We know we need to look after our bees, but what about wasps? University of Bristol researcher Daisy Taylor tells us more about this essential little insect…

When I tell people I work with wasps, I inevitably get one of two reactions; most people will tell me how much they love bees, while others recoil in horror and tell me how much they hate wasps. The ecological and economical services provided by bees are plentiful, and have been well documented. There’s no doubt that, in contrast, wasps get a bad press, but is this justified?

The common yellow jacket wasp (Vespula vulgaris) is the bane of picnics across the UK, but there are well over 110,000 species of wasps worldwide, with an estimated 100,000 more still to be identified. This hugely diverse assemblage belongs to the order Hymenoptera, which also includes ants and bees. Bees are excellent pollinators, while ants are ‘ecosystem engineers’, dispersing seeds and cultivating soil. I often get asked if wasps pollinate, and the short answer is yes! Just like bees, adult wasps need carbohydrates from the sugars found in nectar, and so they travel between flowers collecting and transferring pollen in the joints of their exoskeleton and on the tiny hairs on their antennae and legs.

Unlike bees however, wasps aren’t limited to specific flowers for pollination, they can collect nectar from any flower. In contrast, the proboscis of bee species vary in length, meaning each species is limited to certain flowers. This is important in fragmented habitats (such as agricultural or urban areas), as often a greater number of wasps can thrive, making them crucial as backup pollinators in degraded habitats.

The most important role of wasps, both economically and ecologically, is that of pest controller. While bees feed their larvae pollen, wasp larvae require protein for development. To supply this, adult wasps are voracious predators, feeding on a number of other insect species including aphids, centipedes, mites and spiders. Wasps are generalist predators, at the top of the invertebrate food chain, where they regulate both carnivorous and plant-feeding insect populations.

The presence of wasps has been shown to reduce the number of aphids by over 3x, without the need for chemical pesticide applications. A single yellow jacket has been shown to consume over 8kg of prey per hectare per season and these wasps, along with many other species, live in social groups which can contain up to 10,000 of these pest-controllers!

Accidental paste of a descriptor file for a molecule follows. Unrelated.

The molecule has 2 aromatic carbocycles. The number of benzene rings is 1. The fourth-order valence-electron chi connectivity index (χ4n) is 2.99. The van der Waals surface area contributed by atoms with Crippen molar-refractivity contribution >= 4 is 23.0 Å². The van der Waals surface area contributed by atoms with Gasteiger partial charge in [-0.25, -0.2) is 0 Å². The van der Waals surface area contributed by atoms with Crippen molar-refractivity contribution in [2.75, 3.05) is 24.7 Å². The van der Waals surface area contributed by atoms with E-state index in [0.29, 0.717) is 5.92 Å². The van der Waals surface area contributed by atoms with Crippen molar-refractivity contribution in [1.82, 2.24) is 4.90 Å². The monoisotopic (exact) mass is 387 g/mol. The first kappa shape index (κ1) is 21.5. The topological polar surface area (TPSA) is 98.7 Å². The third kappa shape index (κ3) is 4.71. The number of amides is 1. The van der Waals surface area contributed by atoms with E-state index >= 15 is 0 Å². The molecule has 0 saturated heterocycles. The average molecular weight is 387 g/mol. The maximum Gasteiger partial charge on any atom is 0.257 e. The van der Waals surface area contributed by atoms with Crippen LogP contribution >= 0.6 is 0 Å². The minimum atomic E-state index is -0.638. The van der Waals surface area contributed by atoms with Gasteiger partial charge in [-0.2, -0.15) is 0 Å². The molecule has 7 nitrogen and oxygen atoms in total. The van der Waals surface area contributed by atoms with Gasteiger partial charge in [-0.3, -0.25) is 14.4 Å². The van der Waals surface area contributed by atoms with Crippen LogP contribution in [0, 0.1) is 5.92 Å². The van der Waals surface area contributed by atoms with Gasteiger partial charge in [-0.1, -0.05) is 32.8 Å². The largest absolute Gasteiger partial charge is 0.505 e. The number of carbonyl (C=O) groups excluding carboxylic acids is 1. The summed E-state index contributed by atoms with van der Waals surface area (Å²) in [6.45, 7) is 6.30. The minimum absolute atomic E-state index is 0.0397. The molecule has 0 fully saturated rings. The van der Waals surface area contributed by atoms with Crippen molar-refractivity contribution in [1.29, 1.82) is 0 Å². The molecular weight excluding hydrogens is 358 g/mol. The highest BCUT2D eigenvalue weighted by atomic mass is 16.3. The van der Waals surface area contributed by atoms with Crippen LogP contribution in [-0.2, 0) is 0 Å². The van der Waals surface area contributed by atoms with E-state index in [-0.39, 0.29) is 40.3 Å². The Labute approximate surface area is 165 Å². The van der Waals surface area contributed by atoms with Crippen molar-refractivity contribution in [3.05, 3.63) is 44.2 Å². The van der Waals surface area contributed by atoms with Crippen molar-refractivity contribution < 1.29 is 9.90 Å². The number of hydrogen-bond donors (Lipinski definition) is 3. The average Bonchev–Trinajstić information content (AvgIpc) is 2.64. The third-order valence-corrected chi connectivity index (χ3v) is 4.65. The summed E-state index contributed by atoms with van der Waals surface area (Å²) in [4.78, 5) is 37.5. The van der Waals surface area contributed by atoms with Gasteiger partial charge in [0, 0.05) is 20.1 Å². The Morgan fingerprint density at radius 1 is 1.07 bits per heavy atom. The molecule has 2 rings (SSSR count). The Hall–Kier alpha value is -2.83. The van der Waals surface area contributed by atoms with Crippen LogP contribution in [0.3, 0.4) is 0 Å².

While it’s not currently possible to accurately determine their huge economic and environmental value in regards to pest control, their diet of agricultural pests make wasps crucial to global food security. So next time that wasp is ruining your picnic, please take a moment to appreciate their important role as pest controller and pollinator, before you take a swipe at them!

More about Daisy

Daisy Taylor is a post-doctoral researcher at the University of Bristol, working with Dr Seirian Sumner at UCL. She presented a fantastic talk at Pint of Science Bristol 2017 about her research on wasps and their important role in ecology.

Her research looks at the genetic mechanisms by which wasps have evolved to live in complex societies. Along with ants, bees and termites, wasps have evolved social behaviour; defined as species which show a division of labour, where one or a few individuals in the group is responsible for reproduction (queen), while all others are sterile (workers). Sociality is an incredibly successful evolutionary trait that has helped these insects colonise every continent, with the exception of Antarctica.

Wasps show the most diverse array of social behaviour: from solitary species where a single female builds her nest, reproduces and provides for her brood; to simple societies in which all females look identical and workers can become queens through aggression; to highly social species where the queen is determined during development, is physiologically distinctive and workers will remain sterile throughout their lifetime.

By looking at wasp species at different stages of sociality, we hope to identify the genes, proteins and molecular mechanisms involved in this highly successful evolutionary transition.